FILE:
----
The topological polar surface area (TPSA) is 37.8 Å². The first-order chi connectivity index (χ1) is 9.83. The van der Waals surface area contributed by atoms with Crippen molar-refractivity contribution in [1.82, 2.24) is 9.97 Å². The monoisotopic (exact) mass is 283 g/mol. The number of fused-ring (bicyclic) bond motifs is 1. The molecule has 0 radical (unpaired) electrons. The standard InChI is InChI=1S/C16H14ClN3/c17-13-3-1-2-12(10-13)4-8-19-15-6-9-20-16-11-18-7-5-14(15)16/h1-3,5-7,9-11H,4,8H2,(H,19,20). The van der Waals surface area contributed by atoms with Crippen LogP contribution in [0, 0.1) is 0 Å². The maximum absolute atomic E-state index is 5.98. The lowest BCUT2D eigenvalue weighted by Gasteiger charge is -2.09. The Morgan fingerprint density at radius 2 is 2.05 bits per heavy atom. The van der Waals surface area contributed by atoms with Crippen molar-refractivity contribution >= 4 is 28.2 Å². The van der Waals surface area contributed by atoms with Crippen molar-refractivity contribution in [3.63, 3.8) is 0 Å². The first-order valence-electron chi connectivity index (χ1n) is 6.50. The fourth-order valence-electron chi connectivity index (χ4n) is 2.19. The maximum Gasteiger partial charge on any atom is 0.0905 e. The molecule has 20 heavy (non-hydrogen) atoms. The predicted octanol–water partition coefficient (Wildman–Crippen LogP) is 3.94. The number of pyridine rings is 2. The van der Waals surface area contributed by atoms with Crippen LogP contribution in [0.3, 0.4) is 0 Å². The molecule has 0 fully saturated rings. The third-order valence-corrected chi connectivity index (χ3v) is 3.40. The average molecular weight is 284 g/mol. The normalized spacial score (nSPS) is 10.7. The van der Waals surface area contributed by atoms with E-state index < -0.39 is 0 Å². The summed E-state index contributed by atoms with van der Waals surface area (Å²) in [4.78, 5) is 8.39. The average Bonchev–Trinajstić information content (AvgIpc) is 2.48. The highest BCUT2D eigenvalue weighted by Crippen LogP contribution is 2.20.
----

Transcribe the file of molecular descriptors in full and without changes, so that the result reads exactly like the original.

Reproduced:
The topological polar surface area (TPSA) is 37.8 Å². The first-order chi connectivity index (χ1) is 9.83. The van der Waals surface area contributed by atoms with Crippen molar-refractivity contribution in [1.82, 2.24) is 9.97 Å². The monoisotopic (exact) mass is 283 g/mol. The number of fused-ring (bicyclic) bond motifs is 1. The molecule has 0 radical (unpaired) electrons. The standard InChI is InChI=1S/C16H14ClN3/c17-13-3-1-2-12(10-13)4-8-19-15-6-9-20-16-11-18-7-5-14(15)16/h1-3,5-7,9-11H,4,8H2,(H,19,20). The van der Waals surface area contributed by atoms with Crippen LogP contribution in [0, 0.1) is 0 Å². The maximum absolute atomic E-state index is 5.98. The lowest BCUT2D eigenvalue weighted by Gasteiger charge is -2.09. The Morgan fingerprint density at radius 2 is 2.05 bits per heavy atom. The van der Waals surface area contributed by atoms with Crippen molar-refractivity contribution >= 4 is 28.2 Å². The van der Waals surface area contributed by atoms with Crippen molar-refractivity contribution in [3.63, 3.8) is 0 Å². The first-order valence-electron chi connectivity index (χ1n) is 6.50. The fourth-order valence-electron chi connectivity index (χ4n) is 2.19. The maximum Gasteiger partial charge on any atom is 0.0905 e. The molecule has 20 heavy (non-hydrogen) atoms. The predicted octanol–water partition coefficient (Wildman–Crippen LogP) is 3.94. The number of pyridine rings is 2. The van der Waals surface area contributed by atoms with Crippen LogP contribution in [0.3, 0.4) is 0 Å². The molecule has 0 fully saturated rings. The third-order valence-corrected chi connectivity index (χ3v) is 3.40. The average molecular weight is 284 g/mol. The normalized spacial score (nSPS) is 10.7. The van der Waals surface area contributed by atoms with E-state index < -0.39 is 0 Å². The summed E-state index contributed by atoms with van der Waals surface area (Å²) in [4.78, 5) is 8.39. The average Bonchev–Trinajstić information content (AvgIpc) is 2.48. The highest BCUT2D eigenvalue weighted by Crippen LogP contribution is 2.20.